Now, I want to be clear here. I’m not saying that any one of us should say No our caregiving responsibilities. Absolutely not! The health and well-being of the person we are caring for needs to always be paramount. After all, we’ve taken on the mantle of “caregiver” (and really, would we have it any other way?).
What I’m talking about are those “extra” things: things we feel we “should” do, things that are hoisted upon us by others who may or may not realize what our caregiving lives are like, or things we take on because they are things we’d normally would take on prior to us becoming caregivers.
So, the questions becomes . . .
Why do we shy away from saying No and why is saying No so important?
Let’s tackle the first question. Why do we shy away from saying No? There might be any number of reasons why we default to saying Yes when really we want to say No. Among them are:
- We don’t want others to look upon us a stuck up, “stick-in-the-mud” kind of person.
- We think what’s being asked of us sounds like fun, and since we have so little, we “decide” to hop on board only to find that we feel even more exhausted.
Judith Sills, Ph.D. in an article on Psychologytoday.com entitled, The Power of No tells us that No, “is both easily misunderstood and difficult to engage.” She further tells us that, “Neuroscience supports our hunch that No is going to register far more harshly than we may have intended. The human brain is hardwired to respond to No more quickly, more intensely, and more persistently than to a positive signal.”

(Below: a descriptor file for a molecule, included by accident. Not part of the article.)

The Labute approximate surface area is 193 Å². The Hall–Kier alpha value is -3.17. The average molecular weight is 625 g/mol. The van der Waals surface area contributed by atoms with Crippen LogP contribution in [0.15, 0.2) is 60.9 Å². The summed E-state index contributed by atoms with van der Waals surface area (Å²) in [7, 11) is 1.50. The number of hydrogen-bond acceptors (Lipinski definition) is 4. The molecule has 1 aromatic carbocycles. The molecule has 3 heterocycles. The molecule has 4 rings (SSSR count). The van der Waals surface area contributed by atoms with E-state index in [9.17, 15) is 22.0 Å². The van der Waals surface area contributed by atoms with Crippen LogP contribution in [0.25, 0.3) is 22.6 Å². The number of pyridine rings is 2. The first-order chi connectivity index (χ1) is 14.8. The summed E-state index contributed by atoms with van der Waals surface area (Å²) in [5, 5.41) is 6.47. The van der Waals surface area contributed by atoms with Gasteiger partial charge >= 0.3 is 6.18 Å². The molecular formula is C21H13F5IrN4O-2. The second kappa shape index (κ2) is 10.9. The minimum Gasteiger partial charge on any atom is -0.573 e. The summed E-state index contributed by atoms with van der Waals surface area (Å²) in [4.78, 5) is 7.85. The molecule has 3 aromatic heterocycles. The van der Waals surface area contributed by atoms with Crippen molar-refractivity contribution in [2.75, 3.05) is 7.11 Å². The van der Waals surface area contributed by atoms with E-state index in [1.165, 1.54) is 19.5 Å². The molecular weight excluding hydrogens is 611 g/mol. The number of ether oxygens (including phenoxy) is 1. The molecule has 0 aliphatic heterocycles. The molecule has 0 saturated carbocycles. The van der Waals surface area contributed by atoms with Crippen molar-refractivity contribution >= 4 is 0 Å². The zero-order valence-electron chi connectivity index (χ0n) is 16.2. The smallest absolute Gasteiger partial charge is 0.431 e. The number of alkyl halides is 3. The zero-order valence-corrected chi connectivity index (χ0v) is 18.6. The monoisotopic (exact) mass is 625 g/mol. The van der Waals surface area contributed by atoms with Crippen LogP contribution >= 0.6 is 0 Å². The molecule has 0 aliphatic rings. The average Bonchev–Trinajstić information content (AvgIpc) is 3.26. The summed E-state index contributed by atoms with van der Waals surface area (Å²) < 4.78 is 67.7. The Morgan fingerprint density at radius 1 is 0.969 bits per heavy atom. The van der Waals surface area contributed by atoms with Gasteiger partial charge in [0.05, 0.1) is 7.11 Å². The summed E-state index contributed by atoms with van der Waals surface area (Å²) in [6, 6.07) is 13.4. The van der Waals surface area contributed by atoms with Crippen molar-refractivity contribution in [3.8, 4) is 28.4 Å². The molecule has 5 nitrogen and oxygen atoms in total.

I actually found that fascinating when I first read it. We are hard-wired not to respond favorably to “No.” And don’t we experience that all the time? We say we can’t and people are taken aback. And, if we want to be truly honest with ourselves, don’t we respond the same way. Aren’t our tail-feathers are ruffled when someone says “No” to us?
But as Dr. Sills tells in the same article. “No says, ‘This is who I am; this is what I value; this is what I will and will not do; this is how I will choose to act,’” and that’s why saying no is so important.
But, saying it is still so hard
Totally true. But we have to learn, if not for ourselves then for those around us. Imagine being around someone who says “Yes” all the time, then turns around and bites your head off for apparently no reason?
So here is my suggestion – do a brief Google search on ways to say No. Really? That’s the best you can offer me you might be saying. Are you not going to give me a list of some easy steps to follow?
No, actually I’m not. Why? Because when you go onto Google you will quickly find article after article, blog post after blog post, most of them containing lists showing how to do that very thing and really, is one more list really going to help?
Now I could reprint all of them here, but are you honestly going to read them? And really who has time anyway?
So, go onto Google and find the articles that resonate with you, look at what they say, follow their suggestions as you see fit and see what works best for you.
Remember, you are the expert of your own situation.
Karen Bromberg is the founder of Helpyouthru.com as well as a certified caregiving consultant. Check her out on Facebook. Feel free to join of FREE Facebook group. Simply click the green “Join” button on the top of the page. Feel free at email@example.com.
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"FIVE THINGS YOU CAN DO RIGHT NOW TO REDUCE CAREGIVER OVERWHELM"